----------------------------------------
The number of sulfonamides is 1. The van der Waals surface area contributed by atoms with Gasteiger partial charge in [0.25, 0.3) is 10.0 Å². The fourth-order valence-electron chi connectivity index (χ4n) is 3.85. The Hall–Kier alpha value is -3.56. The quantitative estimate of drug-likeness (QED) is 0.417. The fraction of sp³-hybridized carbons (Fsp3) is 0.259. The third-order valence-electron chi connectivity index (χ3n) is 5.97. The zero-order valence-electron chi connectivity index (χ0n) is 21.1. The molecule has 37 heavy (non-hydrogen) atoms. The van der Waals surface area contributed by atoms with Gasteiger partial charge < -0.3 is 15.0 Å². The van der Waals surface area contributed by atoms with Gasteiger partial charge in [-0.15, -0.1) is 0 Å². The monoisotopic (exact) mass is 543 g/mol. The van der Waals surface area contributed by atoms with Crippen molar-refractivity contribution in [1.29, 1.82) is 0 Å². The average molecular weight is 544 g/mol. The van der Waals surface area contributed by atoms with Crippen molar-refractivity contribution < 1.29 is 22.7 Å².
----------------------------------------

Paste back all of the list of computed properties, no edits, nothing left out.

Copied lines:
The number of sulfonamides is 1. The van der Waals surface area contributed by atoms with Gasteiger partial charge in [0.25, 0.3) is 10.0 Å². The fourth-order valence-electron chi connectivity index (χ4n) is 3.85. The Hall–Kier alpha value is -3.56. The quantitative estimate of drug-likeness (QED) is 0.417. The fraction of sp³-hybridized carbons (Fsp3) is 0.259. The third-order valence-electron chi connectivity index (χ3n) is 5.97. The zero-order valence-electron chi connectivity index (χ0n) is 21.1. The molecule has 37 heavy (non-hydrogen) atoms. The van der Waals surface area contributed by atoms with Gasteiger partial charge < -0.3 is 15.0 Å². The van der Waals surface area contributed by atoms with Gasteiger partial charge in [-0.15, -0.1) is 0 Å². The monoisotopic (exact) mass is 543 g/mol. The van der Waals surface area contributed by atoms with Crippen molar-refractivity contribution in [1.29, 1.82) is 0 Å². The average molecular weight is 544 g/mol. The van der Waals surface area contributed by atoms with Crippen molar-refractivity contribution < 1.29 is 22.7 Å².